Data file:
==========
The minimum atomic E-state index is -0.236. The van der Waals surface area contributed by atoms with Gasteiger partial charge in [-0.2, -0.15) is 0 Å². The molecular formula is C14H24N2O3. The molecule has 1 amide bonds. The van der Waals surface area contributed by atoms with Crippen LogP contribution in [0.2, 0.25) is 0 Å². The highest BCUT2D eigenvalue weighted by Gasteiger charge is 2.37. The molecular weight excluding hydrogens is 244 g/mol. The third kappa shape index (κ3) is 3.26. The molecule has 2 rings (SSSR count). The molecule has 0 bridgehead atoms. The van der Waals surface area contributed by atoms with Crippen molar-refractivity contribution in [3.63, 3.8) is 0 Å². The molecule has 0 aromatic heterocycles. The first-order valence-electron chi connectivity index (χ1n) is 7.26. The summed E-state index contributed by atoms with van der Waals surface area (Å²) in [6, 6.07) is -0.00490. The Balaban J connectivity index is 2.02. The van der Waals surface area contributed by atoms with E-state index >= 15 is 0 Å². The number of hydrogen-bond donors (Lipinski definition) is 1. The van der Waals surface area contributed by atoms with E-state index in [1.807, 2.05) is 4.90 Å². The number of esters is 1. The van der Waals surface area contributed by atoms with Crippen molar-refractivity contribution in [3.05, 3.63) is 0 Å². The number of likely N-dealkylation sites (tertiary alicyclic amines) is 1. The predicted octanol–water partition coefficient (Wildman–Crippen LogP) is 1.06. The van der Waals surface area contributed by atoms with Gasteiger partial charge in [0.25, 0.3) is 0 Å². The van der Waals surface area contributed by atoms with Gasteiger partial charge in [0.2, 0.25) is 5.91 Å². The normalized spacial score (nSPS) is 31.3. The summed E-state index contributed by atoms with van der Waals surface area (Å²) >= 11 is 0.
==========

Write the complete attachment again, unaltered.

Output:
The minimum atomic E-state index is -0.236. The van der Waals surface area contributed by atoms with Gasteiger partial charge in [-0.2, -0.15) is 0 Å². The molecular formula is C14H24N2O3. The molecule has 1 amide bonds. The van der Waals surface area contributed by atoms with Crippen LogP contribution in [0.2, 0.25) is 0 Å². The highest BCUT2D eigenvalue weighted by Gasteiger charge is 2.37. The molecular weight excluding hydrogens is 244 g/mol. The third kappa shape index (κ3) is 3.26. The molecule has 2 rings (SSSR count). The molecule has 0 bridgehead atoms. The van der Waals surface area contributed by atoms with Crippen molar-refractivity contribution in [3.63, 3.8) is 0 Å². The molecule has 0 aromatic heterocycles. The first-order valence-electron chi connectivity index (χ1n) is 7.26. The summed E-state index contributed by atoms with van der Waals surface area (Å²) in [6, 6.07) is -0.00490. The Balaban J connectivity index is 2.02. The van der Waals surface area contributed by atoms with E-state index >= 15 is 0 Å². The number of hydrogen-bond donors (Lipinski definition) is 1. The van der Waals surface area contributed by atoms with E-state index in [1.807, 2.05) is 4.90 Å². The number of esters is 1. The van der Waals surface area contributed by atoms with Crippen molar-refractivity contribution in [3.05, 3.63) is 0 Å². The number of likely N-dealkylation sites (tertiary alicyclic amines) is 1. The predicted octanol–water partition coefficient (Wildman–Crippen LogP) is 1.06. The van der Waals surface area contributed by atoms with Gasteiger partial charge in [0.25, 0.3) is 0 Å². The van der Waals surface area contributed by atoms with Gasteiger partial charge in [0.2, 0.25) is 5.91 Å². The normalized spacial score (nSPS) is 31.3. The summed E-state index contributed by atoms with van der Waals surface area (Å²) >= 11 is 0.